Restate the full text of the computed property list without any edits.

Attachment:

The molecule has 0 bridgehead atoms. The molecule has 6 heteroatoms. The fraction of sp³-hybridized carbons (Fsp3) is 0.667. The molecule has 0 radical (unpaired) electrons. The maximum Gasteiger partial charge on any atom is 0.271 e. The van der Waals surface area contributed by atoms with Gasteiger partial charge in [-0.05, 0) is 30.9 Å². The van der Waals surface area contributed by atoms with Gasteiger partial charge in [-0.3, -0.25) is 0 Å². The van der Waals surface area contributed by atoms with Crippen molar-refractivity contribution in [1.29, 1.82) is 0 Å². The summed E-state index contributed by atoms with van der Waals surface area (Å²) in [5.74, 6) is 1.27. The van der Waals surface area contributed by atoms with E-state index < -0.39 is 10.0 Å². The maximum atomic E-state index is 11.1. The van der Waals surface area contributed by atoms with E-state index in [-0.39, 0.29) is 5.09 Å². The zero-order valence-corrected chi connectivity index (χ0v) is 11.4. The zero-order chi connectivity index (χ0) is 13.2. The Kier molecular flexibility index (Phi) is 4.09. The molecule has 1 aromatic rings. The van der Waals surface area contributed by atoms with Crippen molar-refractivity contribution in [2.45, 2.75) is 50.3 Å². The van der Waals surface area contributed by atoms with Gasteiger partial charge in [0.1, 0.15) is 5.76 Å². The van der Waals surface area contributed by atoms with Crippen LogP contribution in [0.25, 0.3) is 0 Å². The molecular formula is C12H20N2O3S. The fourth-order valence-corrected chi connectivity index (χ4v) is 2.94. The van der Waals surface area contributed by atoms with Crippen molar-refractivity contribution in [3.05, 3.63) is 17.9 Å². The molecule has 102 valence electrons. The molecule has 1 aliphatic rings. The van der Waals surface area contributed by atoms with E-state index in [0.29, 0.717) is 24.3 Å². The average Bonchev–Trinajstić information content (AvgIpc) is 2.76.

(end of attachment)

The molecule has 0 bridgehead atoms. The molecule has 6 heteroatoms. The fraction of sp³-hybridized carbons (Fsp3) is 0.667. The molecule has 0 radical (unpaired) electrons. The maximum Gasteiger partial charge on any atom is 0.271 e. The van der Waals surface area contributed by atoms with Gasteiger partial charge in [-0.05, 0) is 30.9 Å². The van der Waals surface area contributed by atoms with Gasteiger partial charge in [-0.3, -0.25) is 0 Å². The van der Waals surface area contributed by atoms with Crippen molar-refractivity contribution in [1.29, 1.82) is 0 Å². The summed E-state index contributed by atoms with van der Waals surface area (Å²) in [5.74, 6) is 1.27. The van der Waals surface area contributed by atoms with E-state index < -0.39 is 10.0 Å². The maximum atomic E-state index is 11.1. The van der Waals surface area contributed by atoms with E-state index in [-0.39, 0.29) is 5.09 Å². The zero-order valence-corrected chi connectivity index (χ0v) is 11.4. The zero-order chi connectivity index (χ0) is 13.2. The Kier molecular flexibility index (Phi) is 4.09. The molecule has 1 aromatic rings. The van der Waals surface area contributed by atoms with Crippen molar-refractivity contribution in [2.45, 2.75) is 50.3 Å². The van der Waals surface area contributed by atoms with Gasteiger partial charge in [0.1, 0.15) is 5.76 Å². The van der Waals surface area contributed by atoms with Crippen LogP contribution in [0.25, 0.3) is 0 Å². The molecular formula is C12H20N2O3S. The fourth-order valence-corrected chi connectivity index (χ4v) is 2.94. The van der Waals surface area contributed by atoms with Crippen molar-refractivity contribution in [3.05, 3.63) is 17.9 Å². The molecule has 102 valence electrons. The molecule has 1 aliphatic rings. The van der Waals surface area contributed by atoms with E-state index in [0.29, 0.717) is 24.3 Å². The average Bonchev–Trinajstić information content (AvgIpc) is 2.76.